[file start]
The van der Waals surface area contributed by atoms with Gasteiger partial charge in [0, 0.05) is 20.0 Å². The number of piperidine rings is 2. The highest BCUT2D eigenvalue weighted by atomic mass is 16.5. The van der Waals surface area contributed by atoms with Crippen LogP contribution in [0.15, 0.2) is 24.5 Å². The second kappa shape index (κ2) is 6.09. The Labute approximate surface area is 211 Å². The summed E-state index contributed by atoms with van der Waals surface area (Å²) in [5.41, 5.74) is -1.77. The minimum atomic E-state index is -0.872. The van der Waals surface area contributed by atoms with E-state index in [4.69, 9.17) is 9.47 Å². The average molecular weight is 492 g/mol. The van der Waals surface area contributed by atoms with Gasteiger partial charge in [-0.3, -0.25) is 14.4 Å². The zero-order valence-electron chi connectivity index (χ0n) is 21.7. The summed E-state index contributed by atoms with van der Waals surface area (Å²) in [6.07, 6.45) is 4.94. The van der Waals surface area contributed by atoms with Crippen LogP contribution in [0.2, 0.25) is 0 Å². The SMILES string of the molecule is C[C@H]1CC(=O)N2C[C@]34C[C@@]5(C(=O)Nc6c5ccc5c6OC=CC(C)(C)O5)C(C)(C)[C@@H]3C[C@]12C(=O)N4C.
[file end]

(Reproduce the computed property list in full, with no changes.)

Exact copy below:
The van der Waals surface area contributed by atoms with Gasteiger partial charge in [0, 0.05) is 20.0 Å². The number of piperidine rings is 2. The highest BCUT2D eigenvalue weighted by atomic mass is 16.5. The van der Waals surface area contributed by atoms with Crippen LogP contribution in [0.15, 0.2) is 24.5 Å². The second kappa shape index (κ2) is 6.09. The Labute approximate surface area is 211 Å². The summed E-state index contributed by atoms with van der Waals surface area (Å²) in [5.41, 5.74) is -1.77. The minimum atomic E-state index is -0.872. The van der Waals surface area contributed by atoms with E-state index in [4.69, 9.17) is 9.47 Å². The average molecular weight is 492 g/mol. The van der Waals surface area contributed by atoms with Gasteiger partial charge in [-0.3, -0.25) is 14.4 Å². The zero-order valence-electron chi connectivity index (χ0n) is 21.7. The summed E-state index contributed by atoms with van der Waals surface area (Å²) in [6.07, 6.45) is 4.94. The van der Waals surface area contributed by atoms with Crippen LogP contribution in [0.2, 0.25) is 0 Å². The SMILES string of the molecule is C[C@H]1CC(=O)N2C[C@]34C[C@@]5(C(=O)Nc6c5ccc5c6OC=CC(C)(C)O5)C(C)(C)[C@@H]3C[C@]12C(=O)N4C.